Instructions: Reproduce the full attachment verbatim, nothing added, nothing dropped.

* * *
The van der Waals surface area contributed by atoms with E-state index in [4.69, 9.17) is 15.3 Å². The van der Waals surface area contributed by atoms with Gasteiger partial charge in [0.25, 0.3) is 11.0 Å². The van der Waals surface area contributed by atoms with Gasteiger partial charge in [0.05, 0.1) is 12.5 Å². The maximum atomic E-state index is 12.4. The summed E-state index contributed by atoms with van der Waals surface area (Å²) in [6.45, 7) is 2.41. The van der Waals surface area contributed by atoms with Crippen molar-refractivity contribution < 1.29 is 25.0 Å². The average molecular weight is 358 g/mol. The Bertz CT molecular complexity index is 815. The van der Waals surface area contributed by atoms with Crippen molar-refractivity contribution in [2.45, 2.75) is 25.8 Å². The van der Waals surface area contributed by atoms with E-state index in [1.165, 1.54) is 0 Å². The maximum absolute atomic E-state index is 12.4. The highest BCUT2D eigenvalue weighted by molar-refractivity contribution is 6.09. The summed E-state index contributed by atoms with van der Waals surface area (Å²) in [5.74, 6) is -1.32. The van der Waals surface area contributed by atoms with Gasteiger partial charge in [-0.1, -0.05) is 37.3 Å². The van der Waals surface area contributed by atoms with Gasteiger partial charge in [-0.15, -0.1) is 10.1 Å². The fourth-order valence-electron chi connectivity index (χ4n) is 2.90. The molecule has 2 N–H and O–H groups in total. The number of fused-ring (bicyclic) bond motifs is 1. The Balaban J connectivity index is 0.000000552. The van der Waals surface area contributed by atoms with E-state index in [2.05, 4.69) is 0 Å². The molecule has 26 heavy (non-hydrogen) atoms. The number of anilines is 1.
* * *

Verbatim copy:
The van der Waals surface area contributed by atoms with E-state index in [4.69, 9.17) is 15.3 Å². The van der Waals surface area contributed by atoms with Gasteiger partial charge in [0.25, 0.3) is 11.0 Å². The van der Waals surface area contributed by atoms with Gasteiger partial charge in [0.05, 0.1) is 12.5 Å². The maximum atomic E-state index is 12.4. The summed E-state index contributed by atoms with van der Waals surface area (Å²) in [6.45, 7) is 2.41. The van der Waals surface area contributed by atoms with Crippen molar-refractivity contribution < 1.29 is 25.0 Å². The average molecular weight is 358 g/mol. The Bertz CT molecular complexity index is 815. The van der Waals surface area contributed by atoms with Crippen molar-refractivity contribution in [2.45, 2.75) is 25.8 Å². The van der Waals surface area contributed by atoms with E-state index in [1.165, 1.54) is 0 Å². The maximum absolute atomic E-state index is 12.4. The highest BCUT2D eigenvalue weighted by molar-refractivity contribution is 6.09. The summed E-state index contributed by atoms with van der Waals surface area (Å²) in [5.74, 6) is -1.32. The van der Waals surface area contributed by atoms with Gasteiger partial charge in [-0.1, -0.05) is 37.3 Å². The van der Waals surface area contributed by atoms with Gasteiger partial charge in [-0.15, -0.1) is 10.1 Å². The fourth-order valence-electron chi connectivity index (χ4n) is 2.90. The molecule has 2 N–H and O–H groups in total. The number of fused-ring (bicyclic) bond motifs is 1. The Balaban J connectivity index is 0.000000552. The van der Waals surface area contributed by atoms with E-state index in [2.05, 4.69) is 0 Å². The molecule has 26 heavy (non-hydrogen) atoms. The number of anilines is 1.